Sunday 20 October 2019

My dirty little secret: why I go to Mass

Sarah Carey explains why she attends Mass and how the Maynooth affair has now created a crisis of conscience

'Even as I resent the judgements people might make because they know these things about me, so do I realise that's precisely the reason I like going to Mass: it's one of the few places where I don't feel judged.'
'Even as I resent the judgements people might make because they know these things about me, so do I realise that's precisely the reason I like going to Mass: it's one of the few places where I don't feel judged.'

Sarah Carey

There was a great laugh in Newstalk this week because Sean Moncrieff was hosting a nude outside broadcast. There were even more laughs when I reminded colleagues I'd visited a nudist colony last year and got the old kit off. And it's weird, I feel more comfortable talking about taking my clothes off than talking about going to Mass. What does the nudist stuff say about me? That I'm a liberal with a sense of humour? What does going to Mass say? That I'm one of Them. And you don't want to be one of Them, do you?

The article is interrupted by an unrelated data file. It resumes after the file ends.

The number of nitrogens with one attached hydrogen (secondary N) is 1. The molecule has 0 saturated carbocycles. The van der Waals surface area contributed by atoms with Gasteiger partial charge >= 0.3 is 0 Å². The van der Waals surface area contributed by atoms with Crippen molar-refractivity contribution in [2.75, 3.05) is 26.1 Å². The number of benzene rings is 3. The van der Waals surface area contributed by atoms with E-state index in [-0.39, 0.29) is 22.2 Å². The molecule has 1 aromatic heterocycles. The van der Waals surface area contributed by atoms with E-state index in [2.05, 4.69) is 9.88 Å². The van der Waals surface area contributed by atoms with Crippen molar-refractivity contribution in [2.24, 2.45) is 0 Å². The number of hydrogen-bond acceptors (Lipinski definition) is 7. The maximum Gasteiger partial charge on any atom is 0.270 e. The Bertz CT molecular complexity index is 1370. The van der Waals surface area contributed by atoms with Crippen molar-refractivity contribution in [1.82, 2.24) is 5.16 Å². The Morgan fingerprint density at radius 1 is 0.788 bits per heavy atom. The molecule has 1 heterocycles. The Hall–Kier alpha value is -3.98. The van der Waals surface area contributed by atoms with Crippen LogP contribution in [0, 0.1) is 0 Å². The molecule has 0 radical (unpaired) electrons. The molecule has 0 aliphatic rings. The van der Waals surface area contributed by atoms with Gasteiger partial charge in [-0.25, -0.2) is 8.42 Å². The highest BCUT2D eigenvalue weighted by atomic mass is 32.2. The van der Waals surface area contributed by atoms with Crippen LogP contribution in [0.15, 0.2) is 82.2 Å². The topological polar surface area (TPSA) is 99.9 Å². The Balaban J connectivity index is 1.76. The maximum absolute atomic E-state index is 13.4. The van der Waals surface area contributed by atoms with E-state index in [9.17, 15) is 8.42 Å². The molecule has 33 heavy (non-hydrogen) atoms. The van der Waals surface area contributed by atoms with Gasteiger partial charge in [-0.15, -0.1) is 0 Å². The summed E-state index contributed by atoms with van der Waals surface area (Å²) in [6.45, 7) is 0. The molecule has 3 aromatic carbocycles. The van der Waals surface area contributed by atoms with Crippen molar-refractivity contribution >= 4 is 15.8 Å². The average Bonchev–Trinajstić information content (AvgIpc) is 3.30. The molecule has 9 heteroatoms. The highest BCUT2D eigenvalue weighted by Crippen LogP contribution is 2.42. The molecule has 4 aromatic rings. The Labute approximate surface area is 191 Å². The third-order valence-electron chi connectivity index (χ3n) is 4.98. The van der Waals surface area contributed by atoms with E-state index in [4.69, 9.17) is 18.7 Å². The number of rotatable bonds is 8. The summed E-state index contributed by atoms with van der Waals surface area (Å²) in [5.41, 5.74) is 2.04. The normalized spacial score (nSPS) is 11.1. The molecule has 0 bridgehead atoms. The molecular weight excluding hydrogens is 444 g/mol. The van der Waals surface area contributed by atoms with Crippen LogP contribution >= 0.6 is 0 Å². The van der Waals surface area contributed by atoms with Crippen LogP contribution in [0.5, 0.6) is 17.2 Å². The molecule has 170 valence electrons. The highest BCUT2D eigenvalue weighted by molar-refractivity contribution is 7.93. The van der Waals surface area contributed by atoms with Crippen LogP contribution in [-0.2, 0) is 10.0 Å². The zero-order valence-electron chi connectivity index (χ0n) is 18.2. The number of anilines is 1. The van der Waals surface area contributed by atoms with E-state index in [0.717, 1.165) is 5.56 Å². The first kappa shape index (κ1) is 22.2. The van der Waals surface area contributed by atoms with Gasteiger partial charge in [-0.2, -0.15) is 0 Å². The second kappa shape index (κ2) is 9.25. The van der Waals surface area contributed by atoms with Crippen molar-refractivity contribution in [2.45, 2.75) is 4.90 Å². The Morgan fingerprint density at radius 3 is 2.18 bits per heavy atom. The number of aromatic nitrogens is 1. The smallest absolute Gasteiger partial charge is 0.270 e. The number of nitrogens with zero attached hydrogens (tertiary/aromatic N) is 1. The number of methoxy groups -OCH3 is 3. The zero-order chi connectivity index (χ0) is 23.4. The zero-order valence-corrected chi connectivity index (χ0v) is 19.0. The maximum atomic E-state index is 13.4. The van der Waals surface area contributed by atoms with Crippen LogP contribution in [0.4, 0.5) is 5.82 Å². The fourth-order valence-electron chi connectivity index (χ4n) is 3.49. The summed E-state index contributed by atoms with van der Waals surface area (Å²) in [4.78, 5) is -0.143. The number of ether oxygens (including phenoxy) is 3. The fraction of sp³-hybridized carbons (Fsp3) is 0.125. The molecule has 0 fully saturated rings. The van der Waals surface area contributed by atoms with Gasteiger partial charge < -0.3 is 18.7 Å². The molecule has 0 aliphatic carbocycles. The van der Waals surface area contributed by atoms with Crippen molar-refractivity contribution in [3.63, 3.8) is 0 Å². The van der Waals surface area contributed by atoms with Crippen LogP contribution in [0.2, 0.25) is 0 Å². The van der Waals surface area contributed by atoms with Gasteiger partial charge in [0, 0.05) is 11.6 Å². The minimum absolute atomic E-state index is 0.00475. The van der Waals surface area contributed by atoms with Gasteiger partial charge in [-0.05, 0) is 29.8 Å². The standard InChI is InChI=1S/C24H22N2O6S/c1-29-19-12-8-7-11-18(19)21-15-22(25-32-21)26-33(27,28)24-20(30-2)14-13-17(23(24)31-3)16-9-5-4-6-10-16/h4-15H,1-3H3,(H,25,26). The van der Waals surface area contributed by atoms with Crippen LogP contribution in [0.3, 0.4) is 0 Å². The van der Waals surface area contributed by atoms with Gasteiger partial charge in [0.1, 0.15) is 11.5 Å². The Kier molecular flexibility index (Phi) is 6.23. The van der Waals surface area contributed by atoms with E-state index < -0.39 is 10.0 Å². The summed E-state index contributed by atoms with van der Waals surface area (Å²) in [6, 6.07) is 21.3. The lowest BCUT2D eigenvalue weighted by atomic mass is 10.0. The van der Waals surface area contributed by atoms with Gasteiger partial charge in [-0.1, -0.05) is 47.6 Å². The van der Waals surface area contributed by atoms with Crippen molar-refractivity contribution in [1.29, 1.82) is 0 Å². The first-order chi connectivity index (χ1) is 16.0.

Even as I resent the judgements people might make because they know these things about me, so do I realise that's precisely the reason I like going to Mass: it's one of the few places where I don't feel judged. But I must admit, after the Maynooth thing, I'm having a crisis of conscience. So here goes.

I started going for a few reasons. My father suggested that I should go because a non-pensioner attending would cheer the priest up. I know appalling cruelties have been perpetrated by the Church; but our parish priest has done nothing wrong. There's "The Church" and there are priests. They have to keep the show on the road while being condemned for the sins of others. That's hard.

Anyway, people can say what they want about the death of the Church, but when it comes to their own death, they're less selective. Check out funeral notices and you'll see most still opt for the full honours, even if they haven't darkened the door of a church for decades.

I'd enjoyed getting married in a church, and loved having my babies baptised, so I'd been contributing financially to the parish, even when I didn't go to Mass. How was the electricity bill to be paid in between my family's life events? The next obvious step was to invest a bit of a time as well as money to entitle myself to the sacraments when I wanted them. It's only fair.